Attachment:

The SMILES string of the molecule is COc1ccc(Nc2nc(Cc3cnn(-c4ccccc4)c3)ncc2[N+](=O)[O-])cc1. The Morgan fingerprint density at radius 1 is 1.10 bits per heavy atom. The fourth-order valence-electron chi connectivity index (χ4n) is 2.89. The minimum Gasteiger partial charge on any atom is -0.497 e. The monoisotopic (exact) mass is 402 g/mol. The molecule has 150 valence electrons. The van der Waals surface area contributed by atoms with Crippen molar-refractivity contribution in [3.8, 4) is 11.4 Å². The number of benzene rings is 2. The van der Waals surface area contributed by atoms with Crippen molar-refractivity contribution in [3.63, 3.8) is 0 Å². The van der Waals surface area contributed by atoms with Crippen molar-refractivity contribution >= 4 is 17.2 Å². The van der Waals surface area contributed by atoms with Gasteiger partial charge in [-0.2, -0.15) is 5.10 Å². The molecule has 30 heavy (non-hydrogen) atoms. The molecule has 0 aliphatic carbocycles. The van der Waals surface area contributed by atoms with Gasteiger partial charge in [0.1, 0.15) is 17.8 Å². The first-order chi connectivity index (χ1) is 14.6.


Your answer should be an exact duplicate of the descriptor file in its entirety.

The SMILES string of the molecule is COc1ccc(Nc2nc(Cc3cnn(-c4ccccc4)c3)ncc2[N+](=O)[O-])cc1. The Morgan fingerprint density at radius 1 is 1.10 bits per heavy atom. The fourth-order valence-electron chi connectivity index (χ4n) is 2.89. The minimum Gasteiger partial charge on any atom is -0.497 e. The monoisotopic (exact) mass is 402 g/mol. The molecule has 150 valence electrons. The van der Waals surface area contributed by atoms with Crippen molar-refractivity contribution in [3.8, 4) is 11.4 Å². The number of benzene rings is 2. The van der Waals surface area contributed by atoms with Crippen molar-refractivity contribution in [3.63, 3.8) is 0 Å². The van der Waals surface area contributed by atoms with Crippen molar-refractivity contribution >= 4 is 17.2 Å². The van der Waals surface area contributed by atoms with Gasteiger partial charge in [-0.2, -0.15) is 5.10 Å². The molecule has 30 heavy (non-hydrogen) atoms. The molecule has 0 aliphatic carbocycles. The van der Waals surface area contributed by atoms with Gasteiger partial charge in [0.1, 0.15) is 17.8 Å². The first-order chi connectivity index (χ1) is 14.6.